The Baroque is Tridentine Art for the Latin Mass

The Baroque is Tridentine Art for the Latin Mass

if we want to inspire a powerful Counter-Modern or Counter-Postmodern Catholic culture today, then we need to reconnect today's worship with art so that people are engaged with it in the course of their worship. This means modifying our worship — even in the Latin Mass - and painting art that connects with people today.

Do We Need A New Christian Symbolism in Art - Aren't Pelicans and Peacocks Redundant?

Should we resurrect the old Christian symbolism? Or are pelicans and peacocks just nonesense, like cabbages and kings.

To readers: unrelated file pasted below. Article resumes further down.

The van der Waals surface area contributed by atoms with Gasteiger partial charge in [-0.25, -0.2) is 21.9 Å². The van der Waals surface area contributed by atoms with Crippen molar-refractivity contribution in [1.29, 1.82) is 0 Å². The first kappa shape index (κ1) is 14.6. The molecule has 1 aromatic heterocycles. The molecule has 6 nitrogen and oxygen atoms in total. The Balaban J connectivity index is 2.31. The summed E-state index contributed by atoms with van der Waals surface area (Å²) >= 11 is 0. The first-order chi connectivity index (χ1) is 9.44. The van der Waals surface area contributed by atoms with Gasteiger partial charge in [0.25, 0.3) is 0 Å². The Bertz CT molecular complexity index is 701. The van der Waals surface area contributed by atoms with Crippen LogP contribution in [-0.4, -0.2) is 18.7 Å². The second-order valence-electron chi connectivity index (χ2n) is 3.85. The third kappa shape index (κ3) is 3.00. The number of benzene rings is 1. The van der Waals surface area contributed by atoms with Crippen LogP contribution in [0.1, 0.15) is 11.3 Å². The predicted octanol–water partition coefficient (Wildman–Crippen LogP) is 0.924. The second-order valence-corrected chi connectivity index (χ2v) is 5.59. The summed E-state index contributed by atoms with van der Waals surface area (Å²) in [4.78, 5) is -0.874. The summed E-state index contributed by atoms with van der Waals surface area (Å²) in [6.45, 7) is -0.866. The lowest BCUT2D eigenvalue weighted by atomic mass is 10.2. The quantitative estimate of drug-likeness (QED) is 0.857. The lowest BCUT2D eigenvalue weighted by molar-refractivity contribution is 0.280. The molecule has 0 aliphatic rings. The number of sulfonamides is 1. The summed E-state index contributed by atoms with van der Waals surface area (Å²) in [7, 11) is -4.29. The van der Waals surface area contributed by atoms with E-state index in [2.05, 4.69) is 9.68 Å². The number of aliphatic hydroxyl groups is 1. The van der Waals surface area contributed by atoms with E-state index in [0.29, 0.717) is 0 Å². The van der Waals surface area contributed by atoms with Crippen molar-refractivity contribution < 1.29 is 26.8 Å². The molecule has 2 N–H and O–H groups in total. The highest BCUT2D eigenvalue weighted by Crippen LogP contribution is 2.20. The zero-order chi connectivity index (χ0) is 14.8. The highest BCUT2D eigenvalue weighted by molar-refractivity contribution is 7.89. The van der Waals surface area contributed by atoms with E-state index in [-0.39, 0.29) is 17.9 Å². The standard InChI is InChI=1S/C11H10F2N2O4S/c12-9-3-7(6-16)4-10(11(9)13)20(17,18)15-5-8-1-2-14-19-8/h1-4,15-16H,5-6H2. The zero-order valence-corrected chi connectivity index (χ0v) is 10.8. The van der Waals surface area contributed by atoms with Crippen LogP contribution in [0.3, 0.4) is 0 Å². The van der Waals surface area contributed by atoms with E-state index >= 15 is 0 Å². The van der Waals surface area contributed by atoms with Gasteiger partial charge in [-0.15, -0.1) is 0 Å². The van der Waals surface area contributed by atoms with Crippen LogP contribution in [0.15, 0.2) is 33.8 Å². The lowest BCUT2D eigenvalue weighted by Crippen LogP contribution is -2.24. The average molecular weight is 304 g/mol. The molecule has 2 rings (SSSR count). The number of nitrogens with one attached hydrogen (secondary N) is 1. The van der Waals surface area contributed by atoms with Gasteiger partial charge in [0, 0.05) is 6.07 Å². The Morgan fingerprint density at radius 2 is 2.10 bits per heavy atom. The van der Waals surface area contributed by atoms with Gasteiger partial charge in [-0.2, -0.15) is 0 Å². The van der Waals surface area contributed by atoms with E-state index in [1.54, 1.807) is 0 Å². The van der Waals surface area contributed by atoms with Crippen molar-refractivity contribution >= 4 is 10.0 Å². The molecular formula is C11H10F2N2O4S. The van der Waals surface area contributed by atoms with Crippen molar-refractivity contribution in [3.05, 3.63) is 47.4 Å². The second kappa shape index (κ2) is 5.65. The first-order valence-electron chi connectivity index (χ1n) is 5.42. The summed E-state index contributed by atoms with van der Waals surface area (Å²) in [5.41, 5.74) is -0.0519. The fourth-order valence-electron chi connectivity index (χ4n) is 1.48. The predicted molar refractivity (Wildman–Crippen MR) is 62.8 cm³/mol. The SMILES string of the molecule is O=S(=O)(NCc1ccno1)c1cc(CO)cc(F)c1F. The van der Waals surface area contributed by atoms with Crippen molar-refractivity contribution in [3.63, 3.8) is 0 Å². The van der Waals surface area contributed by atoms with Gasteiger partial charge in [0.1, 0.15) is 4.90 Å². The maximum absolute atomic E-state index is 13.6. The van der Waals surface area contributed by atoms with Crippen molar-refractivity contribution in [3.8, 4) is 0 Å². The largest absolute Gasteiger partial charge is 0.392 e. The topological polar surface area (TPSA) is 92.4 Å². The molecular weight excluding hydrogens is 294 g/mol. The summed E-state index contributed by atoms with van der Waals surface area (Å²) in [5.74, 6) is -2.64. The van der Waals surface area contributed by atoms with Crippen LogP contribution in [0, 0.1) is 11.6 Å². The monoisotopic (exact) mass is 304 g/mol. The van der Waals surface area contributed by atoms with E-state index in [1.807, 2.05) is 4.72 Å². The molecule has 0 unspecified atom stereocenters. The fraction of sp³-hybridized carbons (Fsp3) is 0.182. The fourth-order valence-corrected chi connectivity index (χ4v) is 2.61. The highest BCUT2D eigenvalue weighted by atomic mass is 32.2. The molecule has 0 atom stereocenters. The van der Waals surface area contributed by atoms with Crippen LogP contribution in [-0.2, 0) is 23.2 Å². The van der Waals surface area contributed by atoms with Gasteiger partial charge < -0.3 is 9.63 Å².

Is there a danger that trying to reestablish traditional Christian symbols in art would sow confusion rather that clarity? Lots of talks and articles about traditional Christian art I see discuss the symbolism of the iconographic content; for example, the meaning of the acacia bush (the immortality of the soul) or the peacock (again, immortality). This is useful if we have a printed (or perhaps for a few of you an original) Old Master in church or a prayer corner as it will enhance our prayer life when contemplating the image. But is this something that we ought to be aiming to reinstate the same symbolism in what we produce today? Should we seek to educate artists to include this symbolic language in their art? If symbols are meant to communicate and clarify, they should be readily understood by those who see them. This might have been the case when they were introduced – very likely they reflected aspects of the culture at the time – and afterwards when the tradition was still living and so knowledge of this was handed on. But for most it isn’t true now. How many would recognize the characteristics of an acacia bush, never mind what it symbolizes? If you ask someone today who has not been educated in traditional Christian symbolism in art what the peacock means, my guess is that they are more likely to suggest pride, referring to the expression, ‘as proud as peacock’. So the use of the peacock would not clarify, in fact it would do worse than mystify, it might actually mislead. (The reason for the use of the peacock as a symbol of immortality, as I understand it, is the ancient belief that its flesh was incorruptible). So to reestablish this sign language would be a huge task. We would not only have to educate the artists, but also educate everyone for whom the art was intended to read the symbolism. If this is the case, why bother at all, it doesn’t seem to helping very much, and in the end it will always exclude those who are not part of the cognoscenti . This is exactly the opposite of what is desired: for the greater number, it would not draw them into contemplation of the Truth, but push them out. I think that the answer is that some symbols are worth persevering with, and some should be abandoned. First, it is part of our nature to ‘read’ invisible truths through what is visible. This does not only apply to painting. The whole of Creation is made by God as an outward ‘sign’ that points to something beyond itself to Him, the Creator. Blessed John Henry Newman put it in his sermon Nature and Supernature as follows: "The visible world is the instrument, yet the veil, of the world invisible – the veil, yet still partially the symbol and index; so that all that exists or happens visibly, conceals and yet suggests, and above all subserves, a system of persons, facts, and events beyond itself.” It is important to both to make use of this faculty that exists in us for just this purpose; and to develop it, increasing our instincts for reading the book of nature and in turn, our faith. However, coming back to the context of art again, some discernment should be used, I suggest. I would not be in favour of creating an arbitrarily self-consistent symbolism. The symbol must be rooted in truth. The symbolism in the iconographic tradition is very good at following this principle. This is best illustrated by considering the example of the halo. This is very well known as the symbol of sanctity in sacred art. There are very good reasons for this. The golden disc is a stylized representation of a glow of uncreated, divine light, shining out of the person. Even if this were not already a widely known symbol, it would be worth educating people about the meaning of it, because in doing so something more is revealed. When however, the representation of a halo develops into a disc floating above the head of the saint, as in Cosme Tura’s St Jerome, or even a hoop, as in Annibale Caracci’s Dead Christ Mourned, (both shown) then it seems to me that the symbol has become detached from its root. Neither could be seen as a representation of uncreated light. These latter two forms, therefore, should be discouraged.